UPDATE: Due to overwhelming demand and sold out theaters across the country, the one night only theatrical debut of Batman: The Killing Joke now has an additional 300 screens playing the animated adaptation of the iconic comic book storyline. Fathom Events now has over 1,000 screens playing the film’s debut on Monday, July 25. You can find out which theaters are participating in the screening and buy tickets over at Fathom Events right now.
Our original post from June 8, 2016 follows below.
Late last year, we heard that an R-rated animated adaptation of Alan Moore and artist Brian Bolland‘s 1988 The Killing Joke was in the works, which almost sounded too good to be true. A month and a half ago the story was confirmed: This interpretation of Moore’s classic comic book is indeed rated R.
Directed by Sam Liu (co-director of Batman: Year One), Batman: The Killing Joke will be released on Blu-ray this August, but a few days prior you may have the opportunity to see it in a select theater. Below, learn more about The Killing Joke theatrical release.
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An R-rated, animated adaptation of Alan Moore and artist Brian Bolland‘s “Batman: The Killing Joke” is almost here. Towards the end of the month, Sam Liu‘s (co-director of Batman: Year One) film will play in theaters for one night only, before it hits DVD and Blu-Ray the following week. The first clip released for the feature doesn’t show us whether the adaptation is as dark as the source material, but it’s a good character moment with a conflicted Batman.
Below, watch a Batman: The Killing Joke clip.
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We’ve just run down a whopping thirty potential film-to-TV series developments that are in the works right now, and those sit alongside the many comic book to TV properties that are in development. Now, that list is already outdated. One of the most recent announcements is that the excellent Alan Moore and Eddie Campbell comic book series From Hell, which thoroughly explored the story of Jack the Ripper, will be adapted to television. The comics were previously mined for a pretty but compromised film adaptation directed by Albert and Allen Hughes, released in 2001, with Johnny Depp in the lead role. This From Hell TV series will hopefully be quite different.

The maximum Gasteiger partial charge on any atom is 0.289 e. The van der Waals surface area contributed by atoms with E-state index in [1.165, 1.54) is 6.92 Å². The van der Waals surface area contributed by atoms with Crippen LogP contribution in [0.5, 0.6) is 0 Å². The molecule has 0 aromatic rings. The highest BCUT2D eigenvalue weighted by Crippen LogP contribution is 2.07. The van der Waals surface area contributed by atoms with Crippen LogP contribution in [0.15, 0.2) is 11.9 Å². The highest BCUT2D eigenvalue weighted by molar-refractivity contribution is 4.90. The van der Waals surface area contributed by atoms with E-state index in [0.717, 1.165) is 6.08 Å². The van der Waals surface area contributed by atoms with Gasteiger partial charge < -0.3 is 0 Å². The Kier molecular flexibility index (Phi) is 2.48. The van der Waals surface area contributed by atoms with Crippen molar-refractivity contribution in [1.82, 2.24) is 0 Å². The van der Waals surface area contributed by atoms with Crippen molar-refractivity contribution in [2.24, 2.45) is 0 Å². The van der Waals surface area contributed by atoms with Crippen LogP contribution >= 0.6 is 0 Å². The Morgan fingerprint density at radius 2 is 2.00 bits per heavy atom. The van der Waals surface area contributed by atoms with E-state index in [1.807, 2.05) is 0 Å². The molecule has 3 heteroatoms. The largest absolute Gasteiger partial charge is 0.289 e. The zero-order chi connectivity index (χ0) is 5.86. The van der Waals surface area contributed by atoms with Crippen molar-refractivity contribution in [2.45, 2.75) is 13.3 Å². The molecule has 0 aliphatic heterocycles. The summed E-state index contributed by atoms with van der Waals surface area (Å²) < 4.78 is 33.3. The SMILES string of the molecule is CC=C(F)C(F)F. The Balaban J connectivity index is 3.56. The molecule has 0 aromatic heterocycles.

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The film version of Alan Moore‘s pulp/literary team-up comic series The League of Extraordinary Gentlemen was notable for being only the second of Moore’s comics to hit the big screen, and unfortunately famous for being Sean Connery’s last live-action feature role. It’s a pretty lousy piece of work, that film, that is mostly infamous for being crappy. Now there might be a way to move beyond it.
The comic series is rising to new life as a TV show — or it is taking the first step towards doing so, at least. Michael Green (The River, Heroes, Smallville) will serve as writer and executive producer on a pilot based on the comic, and if the show is picked up to series he’ll serve as show runner as well. Read More »
Posted on Thursday, June 21st, 2012 by Angie Han
Although several several movies — including From Hell, The League of Extraordinary Gentlemen, V for Vendetta, and Watchmen — have been based on graphic novels by Alan Moore, you wouldn’t necessarily know it by glancing at the credits. The writer has gone out of his way to distance himself from big screen adaptations of his work. He’s been perfectly candid on his distaste for them, too, decrying modern cinema for “watering down our collective cultural imagination” during a conversation about Watchmen, for example.
But apparently that suspicion of Hollywood isn’t stopping him from exploring moviemaking in general, or at least indie filmmaking. The legendary comic book scribe has just announced a short film series tentatively titled Show Pieces, which he’ll be working on with commercial photographer Mitch Jenkins. More details after the jump.
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